How Post-Conflict Societies Deal with History
4 How They Managed to Deal with the Dark Past in Finland, South Africa and Bosnia-Herzegovina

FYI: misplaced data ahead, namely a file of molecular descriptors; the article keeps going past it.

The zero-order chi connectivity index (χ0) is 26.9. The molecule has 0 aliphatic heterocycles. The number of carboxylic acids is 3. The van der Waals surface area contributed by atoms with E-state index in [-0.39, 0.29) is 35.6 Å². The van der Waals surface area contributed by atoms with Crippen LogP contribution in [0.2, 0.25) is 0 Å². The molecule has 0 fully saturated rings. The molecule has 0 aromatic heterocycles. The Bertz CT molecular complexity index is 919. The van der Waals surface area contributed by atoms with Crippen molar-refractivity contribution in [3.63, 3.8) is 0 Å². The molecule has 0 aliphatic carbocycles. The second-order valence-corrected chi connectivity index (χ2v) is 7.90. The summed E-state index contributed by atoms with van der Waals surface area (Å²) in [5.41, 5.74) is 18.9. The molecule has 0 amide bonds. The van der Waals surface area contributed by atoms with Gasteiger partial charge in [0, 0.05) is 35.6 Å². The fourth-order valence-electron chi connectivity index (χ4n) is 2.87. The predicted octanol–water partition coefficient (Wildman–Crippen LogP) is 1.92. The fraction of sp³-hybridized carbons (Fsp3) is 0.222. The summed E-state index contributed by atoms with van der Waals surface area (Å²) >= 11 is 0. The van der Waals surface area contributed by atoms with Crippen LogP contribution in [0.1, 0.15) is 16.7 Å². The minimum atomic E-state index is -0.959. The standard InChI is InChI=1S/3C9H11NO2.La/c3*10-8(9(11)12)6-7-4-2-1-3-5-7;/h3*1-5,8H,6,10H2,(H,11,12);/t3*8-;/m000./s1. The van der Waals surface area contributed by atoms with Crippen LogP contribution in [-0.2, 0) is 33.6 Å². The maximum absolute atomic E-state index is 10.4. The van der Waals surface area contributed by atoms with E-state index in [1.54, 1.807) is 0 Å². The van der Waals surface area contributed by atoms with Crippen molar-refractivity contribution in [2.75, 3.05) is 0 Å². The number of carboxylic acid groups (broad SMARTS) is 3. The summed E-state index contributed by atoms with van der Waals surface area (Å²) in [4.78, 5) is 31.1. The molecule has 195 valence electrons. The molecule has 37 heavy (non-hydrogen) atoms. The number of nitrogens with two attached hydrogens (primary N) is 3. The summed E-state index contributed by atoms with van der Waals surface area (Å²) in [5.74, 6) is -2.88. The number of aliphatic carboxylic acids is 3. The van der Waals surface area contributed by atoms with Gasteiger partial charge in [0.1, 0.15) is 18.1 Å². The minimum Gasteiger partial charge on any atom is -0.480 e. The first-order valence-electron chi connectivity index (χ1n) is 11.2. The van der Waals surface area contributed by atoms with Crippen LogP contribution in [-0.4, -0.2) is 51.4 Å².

149 4 How They Managed to Deal with the Dark Past in Finland, South Africa and Bosnia- Herzegovina Different Conflicts – Shared Myths After a disastrous conflict, a history war looms over a community. A unify- ing grand story to reconcile the divisions is a vain dream. Only open dialogue between conflicting memories constitutes a potential for reconciliation. In this study, the foundations and prospects for such a dialogue were compared in three conflict-stricken societies. Finland provided a long perspective of three generations affected by a tragic national conflict, whereas in South Africa and Bosnia-Herzegovina only the first post-conflict generation was coming of age at the time of the study. The healing strategies differed between the countries. While silence and forgetting were re- lied on in Finland, South Africa offered an example of forgiveness as the way to create reconciliation. Bosnia-Herzegovina proved to be a special case of ambiva- lence in regard to reconciliation. The dilemma of Bosnia-Herzegovina was approached here by comparing vari- ous aspects of the three conflicts. The first aspect was the nature of the conflict. The Finnish Civil War was a class conflict, the South African struggle for and against apartheid was a race conflict and the war in Bosnia-Herzegovina in 1992– 5 an ethno-religious conflict. Do these differences explain the success or failure of reconciliation? Class struggle was an acute issue after the Russian revolution of 1917. A Red scare brought panic to the whole of Europe, not least to Finland. Social class as a divisive...
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